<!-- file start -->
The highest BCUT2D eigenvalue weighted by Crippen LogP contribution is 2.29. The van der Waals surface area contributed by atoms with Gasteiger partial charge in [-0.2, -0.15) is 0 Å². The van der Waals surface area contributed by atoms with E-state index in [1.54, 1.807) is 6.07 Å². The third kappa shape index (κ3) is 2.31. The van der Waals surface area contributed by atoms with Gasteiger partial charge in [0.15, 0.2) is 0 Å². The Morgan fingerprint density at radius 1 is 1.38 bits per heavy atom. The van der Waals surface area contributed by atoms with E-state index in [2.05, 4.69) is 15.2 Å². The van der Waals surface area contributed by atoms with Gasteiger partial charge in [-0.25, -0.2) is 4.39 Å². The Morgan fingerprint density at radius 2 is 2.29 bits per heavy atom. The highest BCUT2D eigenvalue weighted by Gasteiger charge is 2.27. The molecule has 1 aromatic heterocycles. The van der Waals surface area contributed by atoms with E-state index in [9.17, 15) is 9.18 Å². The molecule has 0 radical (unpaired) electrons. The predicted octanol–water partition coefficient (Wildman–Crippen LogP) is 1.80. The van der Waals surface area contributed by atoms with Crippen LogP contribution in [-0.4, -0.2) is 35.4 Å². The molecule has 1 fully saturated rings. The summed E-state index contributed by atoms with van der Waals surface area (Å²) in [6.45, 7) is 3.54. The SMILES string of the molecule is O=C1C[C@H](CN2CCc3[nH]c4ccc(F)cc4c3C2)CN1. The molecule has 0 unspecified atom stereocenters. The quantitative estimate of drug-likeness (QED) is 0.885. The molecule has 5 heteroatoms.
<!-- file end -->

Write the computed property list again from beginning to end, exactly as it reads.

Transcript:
The highest BCUT2D eigenvalue weighted by Crippen LogP contribution is 2.29. The van der Waals surface area contributed by atoms with Gasteiger partial charge in [-0.2, -0.15) is 0 Å². The van der Waals surface area contributed by atoms with E-state index in [1.54, 1.807) is 6.07 Å². The third kappa shape index (κ3) is 2.31. The van der Waals surface area contributed by atoms with Gasteiger partial charge in [0.15, 0.2) is 0 Å². The Morgan fingerprint density at radius 1 is 1.38 bits per heavy atom. The van der Waals surface area contributed by atoms with E-state index in [2.05, 4.69) is 15.2 Å². The van der Waals surface area contributed by atoms with Gasteiger partial charge in [-0.25, -0.2) is 4.39 Å². The Morgan fingerprint density at radius 2 is 2.29 bits per heavy atom. The highest BCUT2D eigenvalue weighted by Gasteiger charge is 2.27. The molecule has 1 aromatic heterocycles. The van der Waals surface area contributed by atoms with E-state index in [9.17, 15) is 9.18 Å². The molecule has 0 radical (unpaired) electrons. The predicted octanol–water partition coefficient (Wildman–Crippen LogP) is 1.80. The van der Waals surface area contributed by atoms with Crippen LogP contribution in [-0.4, -0.2) is 35.4 Å². The molecule has 1 fully saturated rings. The summed E-state index contributed by atoms with van der Waals surface area (Å²) in [6.45, 7) is 3.54. The SMILES string of the molecule is O=C1C[C@H](CN2CCc3[nH]c4ccc(F)cc4c3C2)CN1. The molecule has 0 unspecified atom stereocenters. The quantitative estimate of drug-likeness (QED) is 0.885. The molecule has 5 heteroatoms.